7. Because they have children, Arleen, Vanetta, and Pam and Ned frequently find themselves shut out of available housing and resort to lies in order to secure a place to live. Are these lies justified? If you have children, how far would you go to shelter your family?

8. Although eviction is the central issue in Evicted, affordable housing interacts intimately with many other social issues. For example: Do parents who have trouble finding/providing safe housing for their children deserve to have their children taken away and put in foster care? Would affordable housing make it easier for addicts and recovering addicts (such as Scott) to enroll in programs that increase chances of rehabilitation? What other major issues can you think of that eviction affects, whether in this book or in the world in general?

9. How does race factor into the types of struggles faced by the individuals profiled in Evicted? What about being a woman? Or a single parent?

10. Did reading Evicted inspire you to want to help others in positions similar to those of the people in the book? If so, how do you think you might get involved? (Hint: Visit JustShelter.org to learn more about groups and organizations in your local area who are already fighting the good fight!)

11. Why do you think Crystal made the decision to let Arleen and her sons stay until they found another residence? How did tenants such as Crystal and Arleen rely on friends and extended kin networks to get by? Did this do anything to lift them out of poverty or distress? What limitations do these short-term relationships have? Why do you think agencies such as Aid to Families with Dependent Children seek to limit kin dependence?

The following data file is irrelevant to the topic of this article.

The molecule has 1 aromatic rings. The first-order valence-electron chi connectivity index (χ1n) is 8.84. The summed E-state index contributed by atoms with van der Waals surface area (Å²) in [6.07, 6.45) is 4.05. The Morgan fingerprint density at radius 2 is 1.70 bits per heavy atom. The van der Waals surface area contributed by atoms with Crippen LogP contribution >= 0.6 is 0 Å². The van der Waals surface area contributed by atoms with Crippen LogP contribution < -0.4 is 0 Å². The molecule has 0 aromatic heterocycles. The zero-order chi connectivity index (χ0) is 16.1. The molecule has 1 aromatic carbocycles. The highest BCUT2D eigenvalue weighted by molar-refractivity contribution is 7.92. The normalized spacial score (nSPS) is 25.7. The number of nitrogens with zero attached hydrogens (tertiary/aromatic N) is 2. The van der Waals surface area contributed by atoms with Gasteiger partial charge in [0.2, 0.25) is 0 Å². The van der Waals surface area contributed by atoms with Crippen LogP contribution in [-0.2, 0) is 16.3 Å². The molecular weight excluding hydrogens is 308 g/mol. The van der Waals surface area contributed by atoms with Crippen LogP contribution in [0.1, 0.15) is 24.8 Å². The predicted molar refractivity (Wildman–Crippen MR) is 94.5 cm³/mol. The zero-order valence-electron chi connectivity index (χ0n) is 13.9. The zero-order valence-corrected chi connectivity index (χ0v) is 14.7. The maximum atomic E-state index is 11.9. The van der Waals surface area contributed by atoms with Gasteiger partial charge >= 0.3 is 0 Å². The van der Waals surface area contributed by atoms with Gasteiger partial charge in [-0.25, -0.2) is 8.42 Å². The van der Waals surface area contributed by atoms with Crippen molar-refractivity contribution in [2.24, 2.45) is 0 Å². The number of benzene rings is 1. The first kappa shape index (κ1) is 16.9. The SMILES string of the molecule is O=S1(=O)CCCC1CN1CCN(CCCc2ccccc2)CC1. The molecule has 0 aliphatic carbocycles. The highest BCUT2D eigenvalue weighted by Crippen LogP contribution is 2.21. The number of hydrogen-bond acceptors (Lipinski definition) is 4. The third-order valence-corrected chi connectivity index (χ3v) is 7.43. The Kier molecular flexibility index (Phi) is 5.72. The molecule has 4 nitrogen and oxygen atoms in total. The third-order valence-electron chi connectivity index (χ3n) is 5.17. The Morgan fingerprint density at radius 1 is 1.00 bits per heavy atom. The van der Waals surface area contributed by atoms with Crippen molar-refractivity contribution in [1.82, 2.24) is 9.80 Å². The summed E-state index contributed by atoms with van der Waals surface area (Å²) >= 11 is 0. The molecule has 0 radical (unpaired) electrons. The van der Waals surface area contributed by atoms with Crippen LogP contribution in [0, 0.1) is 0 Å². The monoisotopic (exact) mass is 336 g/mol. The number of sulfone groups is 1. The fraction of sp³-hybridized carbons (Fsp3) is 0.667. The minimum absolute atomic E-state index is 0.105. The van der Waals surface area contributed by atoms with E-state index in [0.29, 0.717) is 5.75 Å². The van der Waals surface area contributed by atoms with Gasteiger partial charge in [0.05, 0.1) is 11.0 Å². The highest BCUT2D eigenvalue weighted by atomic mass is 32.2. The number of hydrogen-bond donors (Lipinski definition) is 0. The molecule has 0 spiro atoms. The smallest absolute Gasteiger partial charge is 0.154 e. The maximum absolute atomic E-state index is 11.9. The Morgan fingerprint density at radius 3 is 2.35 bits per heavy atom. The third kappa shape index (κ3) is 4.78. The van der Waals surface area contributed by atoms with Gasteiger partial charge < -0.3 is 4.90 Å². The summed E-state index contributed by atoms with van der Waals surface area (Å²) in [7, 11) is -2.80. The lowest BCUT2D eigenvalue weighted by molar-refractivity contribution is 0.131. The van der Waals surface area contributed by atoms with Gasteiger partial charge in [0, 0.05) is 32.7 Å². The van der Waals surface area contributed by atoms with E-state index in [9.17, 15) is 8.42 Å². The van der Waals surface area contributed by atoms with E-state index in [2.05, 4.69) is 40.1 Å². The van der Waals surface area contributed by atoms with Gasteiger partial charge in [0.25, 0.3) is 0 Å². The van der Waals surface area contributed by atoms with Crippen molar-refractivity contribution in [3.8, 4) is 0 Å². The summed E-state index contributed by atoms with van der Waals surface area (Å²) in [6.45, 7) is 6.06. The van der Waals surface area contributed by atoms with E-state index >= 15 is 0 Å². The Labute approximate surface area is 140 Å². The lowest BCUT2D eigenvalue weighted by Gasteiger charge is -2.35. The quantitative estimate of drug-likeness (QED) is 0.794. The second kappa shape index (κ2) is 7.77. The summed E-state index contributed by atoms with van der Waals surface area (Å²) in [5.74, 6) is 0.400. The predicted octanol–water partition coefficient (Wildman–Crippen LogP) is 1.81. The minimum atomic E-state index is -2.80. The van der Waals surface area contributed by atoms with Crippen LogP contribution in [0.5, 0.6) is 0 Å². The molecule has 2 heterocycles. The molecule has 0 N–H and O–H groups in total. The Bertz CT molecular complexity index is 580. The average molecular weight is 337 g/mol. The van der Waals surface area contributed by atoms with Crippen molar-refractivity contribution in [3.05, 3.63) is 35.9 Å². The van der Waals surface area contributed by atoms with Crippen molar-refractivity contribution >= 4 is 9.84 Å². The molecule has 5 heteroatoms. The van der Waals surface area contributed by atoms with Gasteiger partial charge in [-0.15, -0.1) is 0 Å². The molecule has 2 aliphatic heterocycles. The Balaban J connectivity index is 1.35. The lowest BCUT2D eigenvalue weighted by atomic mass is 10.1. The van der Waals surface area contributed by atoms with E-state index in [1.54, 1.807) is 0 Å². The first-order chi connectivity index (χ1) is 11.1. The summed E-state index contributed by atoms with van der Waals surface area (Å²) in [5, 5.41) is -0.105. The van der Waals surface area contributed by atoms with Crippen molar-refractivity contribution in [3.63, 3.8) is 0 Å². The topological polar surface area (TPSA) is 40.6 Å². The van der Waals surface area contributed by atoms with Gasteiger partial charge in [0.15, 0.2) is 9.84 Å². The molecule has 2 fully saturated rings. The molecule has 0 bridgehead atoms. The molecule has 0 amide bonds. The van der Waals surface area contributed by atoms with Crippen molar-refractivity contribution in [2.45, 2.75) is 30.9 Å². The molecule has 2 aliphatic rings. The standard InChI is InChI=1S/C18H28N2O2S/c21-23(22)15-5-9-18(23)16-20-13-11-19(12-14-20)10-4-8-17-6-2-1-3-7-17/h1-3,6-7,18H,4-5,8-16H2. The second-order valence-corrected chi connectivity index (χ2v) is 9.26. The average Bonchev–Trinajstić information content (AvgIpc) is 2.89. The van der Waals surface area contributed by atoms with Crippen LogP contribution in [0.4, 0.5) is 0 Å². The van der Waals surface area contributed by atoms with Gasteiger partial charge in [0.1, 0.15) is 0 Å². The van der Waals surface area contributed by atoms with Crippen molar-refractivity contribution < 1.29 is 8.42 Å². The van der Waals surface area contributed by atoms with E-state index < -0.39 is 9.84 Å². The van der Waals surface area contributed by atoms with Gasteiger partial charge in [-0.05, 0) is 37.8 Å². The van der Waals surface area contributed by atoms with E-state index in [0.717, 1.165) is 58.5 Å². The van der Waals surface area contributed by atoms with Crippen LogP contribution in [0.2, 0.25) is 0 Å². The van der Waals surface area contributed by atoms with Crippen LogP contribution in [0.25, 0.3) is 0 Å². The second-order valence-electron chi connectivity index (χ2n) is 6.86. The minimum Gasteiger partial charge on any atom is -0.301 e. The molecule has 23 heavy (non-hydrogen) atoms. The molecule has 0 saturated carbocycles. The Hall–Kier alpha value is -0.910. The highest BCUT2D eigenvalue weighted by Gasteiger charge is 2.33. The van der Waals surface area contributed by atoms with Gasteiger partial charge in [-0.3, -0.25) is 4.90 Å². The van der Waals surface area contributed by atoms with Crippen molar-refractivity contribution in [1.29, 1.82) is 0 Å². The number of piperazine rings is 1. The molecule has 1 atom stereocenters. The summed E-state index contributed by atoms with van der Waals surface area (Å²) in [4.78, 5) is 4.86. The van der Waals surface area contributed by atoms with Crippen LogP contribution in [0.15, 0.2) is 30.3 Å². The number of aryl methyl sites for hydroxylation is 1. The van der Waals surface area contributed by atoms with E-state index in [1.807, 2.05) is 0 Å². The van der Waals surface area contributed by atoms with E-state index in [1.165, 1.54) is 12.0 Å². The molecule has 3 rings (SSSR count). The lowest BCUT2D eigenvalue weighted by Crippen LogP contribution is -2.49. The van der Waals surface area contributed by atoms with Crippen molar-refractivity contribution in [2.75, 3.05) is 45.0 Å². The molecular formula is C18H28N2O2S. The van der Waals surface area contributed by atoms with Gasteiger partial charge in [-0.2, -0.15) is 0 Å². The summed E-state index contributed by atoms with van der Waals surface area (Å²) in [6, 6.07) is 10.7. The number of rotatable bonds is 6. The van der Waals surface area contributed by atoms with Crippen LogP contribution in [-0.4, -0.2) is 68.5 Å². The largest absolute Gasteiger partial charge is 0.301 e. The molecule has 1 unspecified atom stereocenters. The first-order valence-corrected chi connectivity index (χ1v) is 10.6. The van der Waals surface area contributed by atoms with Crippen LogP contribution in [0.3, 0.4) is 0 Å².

12. Landlords repeatedly turned down Pam and Ned’s rental applications because they have children. Why? Do you think families with children should have any protection when seeking housing? Why do you think families with children were not considered a protected class when Congress passed the Fair Housing Act in 1968? Do you think it is fair for landlords to charge tenants with children monthly surcharges and children-damage deposits? Why or why not?

13. Why did Doreen choose not to call Sherrena when the house was in desperate need of repair? Do you agree that “The house failed the tenants, and the tenants failed the house” (page 256)? What effects does living in a home that is not decent or functional have on a person’s psychological and emotional health?

14. Do you think housing should be a right in America?

15. Many Americans still believe that the typical low-income family lives in public housing. Unfortunately, the opposite is true; only 1 in 4 families who qualify for any kind of housing assistance receive it. In Evicted, Desmond proposes a universal housing voucher program. What do you think of that idea?

16. The government spends much more money on homeowner tax benefits for affluent families than on housing assistance to poor families. Is this situation justified? How would you address this issue?

About the Author:

Evicted-Matthew Desmond